You have a lot going on in your life right now. The America’s Morning Show on radio, the brand new album “Some Songs,” helping out with fundraisers and various charities. How do you find time between all of that to just be creative?
That’s probably the thing suffering the most at the moment. I can go golf but that doesn’t take up a lot of mental space in my head for having to come up with creative ideas. But writing, after being on the radio show and up at 3AM, then going to a writing appointment at 10 for the next four hours… that’s really tough to do. And gigs on weekend, it’s hardest because of the time zones and things like that. Like if I go play a show at Billy Bob’s at 10:30PM, then up for the radio show at 3:30AM Monday morning, that’s really hard. But, I’m getting the hang of it.
How is it working on the other side of radio after being the artist and creator for so long?
Being on stage and playing and singing is like breathing for me. It comes so naturally. It’s my passion and what I wanted to do when I was a little girl. So it’s my first love. The radio thing is a wonderful opportunity for me to branch out, but I’ve had to learn it, you know? I’m on training wheels with it. We’re just now kind of starting to get into the groove with it where everybody knows their role, and who should talk, and who shouldn’t talk. Surprisingly, the biggest thing is knowing when NOT to talk. The worst thing about morning radio is people talking all over each other until the person changes the station. It’s a different animal all together, but it’s fun learning the ins and outs of it.
With your most recent album (“Some Songs”) you did a Pledge Music Campaign. What was that experience like compared to the traditional album process you’ve experience throughout most of your career?
If you’d asked my 1995-self what I would have thought about the concept of that, I would have said you were crazy. There was no social media, nothing like that, so with it existing today it’s driven music and ways to make record to a whole different level that involves your fanbase. I’ve built a fanbase brick-by-brick, like a foundation, with 20 years of touring constantly and staying engaged with them and accessible… and I think if there were any one place where you could see what that looked like it was with the Pledge campaign. Because BOOM, it was right in front of us. You could see the number going up and the different pledges. It was great for me to get to know who they are as people at the same time, because it teaches me a lot about who I am as an artist, when I’m questioning “why are these people still around? why are they so fired up about what I’m doing?” It was a really great experience…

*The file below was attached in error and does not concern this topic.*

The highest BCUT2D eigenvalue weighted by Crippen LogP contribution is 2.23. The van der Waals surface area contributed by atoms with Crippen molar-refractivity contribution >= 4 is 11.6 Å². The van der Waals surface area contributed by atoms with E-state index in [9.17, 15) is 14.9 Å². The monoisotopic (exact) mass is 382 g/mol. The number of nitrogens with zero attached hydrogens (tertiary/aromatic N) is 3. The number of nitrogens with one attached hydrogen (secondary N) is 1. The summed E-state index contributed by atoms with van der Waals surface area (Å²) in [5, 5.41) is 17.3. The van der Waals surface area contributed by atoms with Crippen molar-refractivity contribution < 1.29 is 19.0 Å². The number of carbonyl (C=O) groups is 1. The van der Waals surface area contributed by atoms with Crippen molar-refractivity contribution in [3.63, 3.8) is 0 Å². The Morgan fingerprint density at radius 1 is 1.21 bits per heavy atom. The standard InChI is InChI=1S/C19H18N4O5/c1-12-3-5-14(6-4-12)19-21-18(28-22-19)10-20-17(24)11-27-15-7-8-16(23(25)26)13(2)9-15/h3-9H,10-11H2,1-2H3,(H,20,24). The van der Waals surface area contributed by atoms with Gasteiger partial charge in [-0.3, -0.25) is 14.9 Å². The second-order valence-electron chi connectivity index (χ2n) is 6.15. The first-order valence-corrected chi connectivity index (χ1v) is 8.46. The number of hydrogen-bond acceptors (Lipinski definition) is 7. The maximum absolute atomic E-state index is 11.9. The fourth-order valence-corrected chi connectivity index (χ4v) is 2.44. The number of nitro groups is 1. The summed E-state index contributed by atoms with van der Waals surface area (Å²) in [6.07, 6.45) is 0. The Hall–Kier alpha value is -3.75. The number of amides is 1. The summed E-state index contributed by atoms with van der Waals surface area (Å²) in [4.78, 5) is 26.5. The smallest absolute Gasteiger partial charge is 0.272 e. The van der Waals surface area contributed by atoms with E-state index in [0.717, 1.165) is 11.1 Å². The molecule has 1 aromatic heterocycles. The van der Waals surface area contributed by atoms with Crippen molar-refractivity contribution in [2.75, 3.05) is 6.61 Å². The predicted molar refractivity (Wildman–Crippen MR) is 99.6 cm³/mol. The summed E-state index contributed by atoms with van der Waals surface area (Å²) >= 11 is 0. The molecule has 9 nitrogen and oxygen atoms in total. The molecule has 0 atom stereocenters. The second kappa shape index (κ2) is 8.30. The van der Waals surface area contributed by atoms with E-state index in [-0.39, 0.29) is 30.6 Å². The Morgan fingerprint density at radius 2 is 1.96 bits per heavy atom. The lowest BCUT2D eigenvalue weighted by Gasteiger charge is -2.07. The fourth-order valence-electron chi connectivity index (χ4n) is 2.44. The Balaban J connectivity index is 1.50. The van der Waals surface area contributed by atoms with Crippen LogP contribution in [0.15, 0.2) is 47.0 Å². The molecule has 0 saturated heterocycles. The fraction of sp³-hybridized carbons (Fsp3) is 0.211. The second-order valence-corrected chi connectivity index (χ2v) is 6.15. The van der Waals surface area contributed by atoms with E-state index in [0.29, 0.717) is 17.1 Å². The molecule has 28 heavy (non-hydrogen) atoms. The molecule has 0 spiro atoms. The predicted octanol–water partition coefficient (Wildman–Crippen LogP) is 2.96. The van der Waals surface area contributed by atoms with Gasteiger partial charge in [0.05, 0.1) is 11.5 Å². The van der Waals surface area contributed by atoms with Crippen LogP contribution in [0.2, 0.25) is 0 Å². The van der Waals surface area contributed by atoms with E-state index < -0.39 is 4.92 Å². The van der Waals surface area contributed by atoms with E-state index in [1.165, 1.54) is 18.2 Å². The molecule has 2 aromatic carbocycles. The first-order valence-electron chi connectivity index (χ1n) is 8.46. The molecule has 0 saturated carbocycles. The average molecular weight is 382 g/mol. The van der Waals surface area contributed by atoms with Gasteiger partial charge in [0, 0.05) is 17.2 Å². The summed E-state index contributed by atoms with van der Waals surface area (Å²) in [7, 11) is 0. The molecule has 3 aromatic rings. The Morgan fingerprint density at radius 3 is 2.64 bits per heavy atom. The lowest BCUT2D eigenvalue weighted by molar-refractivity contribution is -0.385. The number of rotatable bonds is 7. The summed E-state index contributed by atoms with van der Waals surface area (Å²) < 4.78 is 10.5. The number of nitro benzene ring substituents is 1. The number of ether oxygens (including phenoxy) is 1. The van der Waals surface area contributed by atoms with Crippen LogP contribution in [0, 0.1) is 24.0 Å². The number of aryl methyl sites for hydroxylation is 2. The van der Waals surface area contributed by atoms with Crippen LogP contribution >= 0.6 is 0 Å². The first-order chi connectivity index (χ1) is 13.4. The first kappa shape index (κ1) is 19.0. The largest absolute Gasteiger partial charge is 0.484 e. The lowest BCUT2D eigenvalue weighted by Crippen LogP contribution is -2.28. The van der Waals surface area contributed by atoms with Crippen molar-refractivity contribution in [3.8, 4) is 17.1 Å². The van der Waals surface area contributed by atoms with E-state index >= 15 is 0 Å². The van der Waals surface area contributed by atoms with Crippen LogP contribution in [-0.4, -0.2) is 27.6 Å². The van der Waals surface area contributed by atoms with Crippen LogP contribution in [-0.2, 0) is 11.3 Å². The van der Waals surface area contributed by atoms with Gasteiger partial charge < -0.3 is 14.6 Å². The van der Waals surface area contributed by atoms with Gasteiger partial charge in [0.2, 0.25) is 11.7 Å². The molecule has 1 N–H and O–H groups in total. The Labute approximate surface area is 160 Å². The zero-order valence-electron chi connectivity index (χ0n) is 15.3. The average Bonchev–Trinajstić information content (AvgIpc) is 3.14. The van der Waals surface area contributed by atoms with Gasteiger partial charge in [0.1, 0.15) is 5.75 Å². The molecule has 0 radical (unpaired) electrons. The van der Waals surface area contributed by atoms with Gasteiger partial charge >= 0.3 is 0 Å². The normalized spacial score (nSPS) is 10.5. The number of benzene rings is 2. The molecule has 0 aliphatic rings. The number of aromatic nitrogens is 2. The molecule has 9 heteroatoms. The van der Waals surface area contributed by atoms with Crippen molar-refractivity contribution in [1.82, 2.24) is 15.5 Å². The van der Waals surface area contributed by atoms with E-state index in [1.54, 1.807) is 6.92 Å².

When you’re career started…
Back when you were 2…?
I’m not THAT young! (the whole room laughs) I felt like the landscape for females in country music was so different back then and it was a really good time. Recently, it’s sort of regressed backwards.
You’re the second person that has come in here and said that to me tonight!
It’s crazy! But, in your opinion, what do you feel changed and how do you feel we can get it back on track?
Really… I think things are cyclical and there’s really an ebb and flow to radio airplay. I don’t know that women have ever dominated over men on the charts but there has definitely been more equality than there is now. I think it’s going to swing back and that eventually the bubble has to burst. There just has to be a little more variety. The thing is country is more popular right now than its ever been. I don’t know if that’s a good thing or a band thing, because it’s mostly male dominated. Hopefully that’s not an indication that labels are going to concentrate mostly on signing men. I’d like to hear a few more female voices, and definitely feel that the Maddie & Tae song showcased a lot of feelings that people have about the state of radio right now. But I don’t know that it necessarily changed anything.
So what’s up next for you in 2015 on top of everything else you’re working on?
(laughs) There’s not a whole lot of room for anything else. But I’m probably going to start doing some songwriting again. I kind of took a bit of a sabbatical and tried to focus on the radio show and touring on the weekends. Doing a pledge campaign, and the radio, the album, and touring… it was definitely a busy time. I don’t know what I’m going to do next recording wise. There are obviously things creatively I’d love to try, I just don’t know, I’m at a point in my career musically that I don’t have any obvious carrot dangling over me. Which is great, because I can be open to anything and explore whatever comes next.
A huge thank you to Terri Clark and the LRP Foundation for allowing me the opportunity to experience this fundraiser. It was an absolutely amazing night. Here’s to next year!